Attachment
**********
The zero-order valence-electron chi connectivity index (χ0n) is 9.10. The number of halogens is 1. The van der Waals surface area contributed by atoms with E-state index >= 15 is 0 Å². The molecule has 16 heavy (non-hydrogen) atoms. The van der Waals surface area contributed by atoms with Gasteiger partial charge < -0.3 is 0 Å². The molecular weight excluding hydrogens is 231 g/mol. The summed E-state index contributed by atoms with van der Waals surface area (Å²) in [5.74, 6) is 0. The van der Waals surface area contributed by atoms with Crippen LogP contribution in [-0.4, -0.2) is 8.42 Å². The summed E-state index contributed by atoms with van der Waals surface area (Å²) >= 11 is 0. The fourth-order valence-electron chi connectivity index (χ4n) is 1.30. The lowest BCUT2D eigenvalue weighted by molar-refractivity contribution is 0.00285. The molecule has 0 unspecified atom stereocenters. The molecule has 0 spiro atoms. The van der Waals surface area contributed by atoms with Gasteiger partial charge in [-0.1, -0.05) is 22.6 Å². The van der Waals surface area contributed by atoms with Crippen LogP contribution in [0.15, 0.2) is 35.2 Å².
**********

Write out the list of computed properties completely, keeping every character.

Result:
The zero-order valence-electron chi connectivity index (χ0n) is 9.10. The number of halogens is 1. The van der Waals surface area contributed by atoms with E-state index >= 15 is 0 Å². The molecule has 16 heavy (non-hydrogen) atoms. The van der Waals surface area contributed by atoms with Gasteiger partial charge < -0.3 is 0 Å². The molecular weight excluding hydrogens is 231 g/mol. The summed E-state index contributed by atoms with van der Waals surface area (Å²) in [5.74, 6) is 0. The van der Waals surface area contributed by atoms with Crippen LogP contribution in [-0.4, -0.2) is 8.42 Å². The summed E-state index contributed by atoms with van der Waals surface area (Å²) >= 11 is 0. The fourth-order valence-electron chi connectivity index (χ4n) is 1.30. The lowest BCUT2D eigenvalue weighted by molar-refractivity contribution is 0.00285. The molecule has 0 unspecified atom stereocenters. The molecule has 0 spiro atoms. The van der Waals surface area contributed by atoms with Gasteiger partial charge in [-0.1, -0.05) is 22.6 Å². The van der Waals surface area contributed by atoms with Crippen LogP contribution in [0.15, 0.2) is 35.2 Å².